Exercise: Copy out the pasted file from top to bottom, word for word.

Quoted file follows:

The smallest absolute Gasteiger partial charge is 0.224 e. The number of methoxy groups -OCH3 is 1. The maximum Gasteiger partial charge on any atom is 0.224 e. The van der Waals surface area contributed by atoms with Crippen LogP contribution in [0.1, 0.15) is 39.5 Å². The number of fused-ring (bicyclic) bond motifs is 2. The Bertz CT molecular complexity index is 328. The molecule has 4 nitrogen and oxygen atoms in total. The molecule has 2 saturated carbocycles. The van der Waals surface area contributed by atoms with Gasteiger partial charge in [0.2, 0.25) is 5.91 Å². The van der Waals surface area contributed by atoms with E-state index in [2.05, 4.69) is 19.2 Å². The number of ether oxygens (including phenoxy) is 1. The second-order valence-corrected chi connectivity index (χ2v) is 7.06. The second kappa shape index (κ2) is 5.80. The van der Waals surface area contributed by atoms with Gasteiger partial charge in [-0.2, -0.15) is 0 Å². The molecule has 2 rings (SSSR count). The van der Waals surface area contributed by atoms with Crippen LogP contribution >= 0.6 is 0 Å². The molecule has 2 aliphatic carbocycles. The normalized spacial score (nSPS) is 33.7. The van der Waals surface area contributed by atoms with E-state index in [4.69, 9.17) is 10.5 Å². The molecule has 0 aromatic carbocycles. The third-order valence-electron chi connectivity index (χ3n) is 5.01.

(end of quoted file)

The smallest absolute Gasteiger partial charge is 0.224 e. The number of methoxy groups -OCH3 is 1. The maximum Gasteiger partial charge on any atom is 0.224 e. The van der Waals surface area contributed by atoms with Crippen LogP contribution in [0.1, 0.15) is 39.5 Å². The number of fused-ring (bicyclic) bond motifs is 2. The Bertz CT molecular complexity index is 328. The molecule has 4 nitrogen and oxygen atoms in total. The molecule has 2 saturated carbocycles. The van der Waals surface area contributed by atoms with Gasteiger partial charge in [0.2, 0.25) is 5.91 Å². The van der Waals surface area contributed by atoms with E-state index in [2.05, 4.69) is 19.2 Å². The number of ether oxygens (including phenoxy) is 1. The second-order valence-corrected chi connectivity index (χ2v) is 7.06. The second kappa shape index (κ2) is 5.80. The van der Waals surface area contributed by atoms with Gasteiger partial charge in [-0.2, -0.15) is 0 Å². The molecule has 2 rings (SSSR count). The van der Waals surface area contributed by atoms with Crippen LogP contribution >= 0.6 is 0 Å². The molecule has 2 aliphatic carbocycles. The normalized spacial score (nSPS) is 33.7. The van der Waals surface area contributed by atoms with E-state index in [4.69, 9.17) is 10.5 Å². The molecule has 0 aromatic carbocycles. The third-order valence-electron chi connectivity index (χ3n) is 5.01.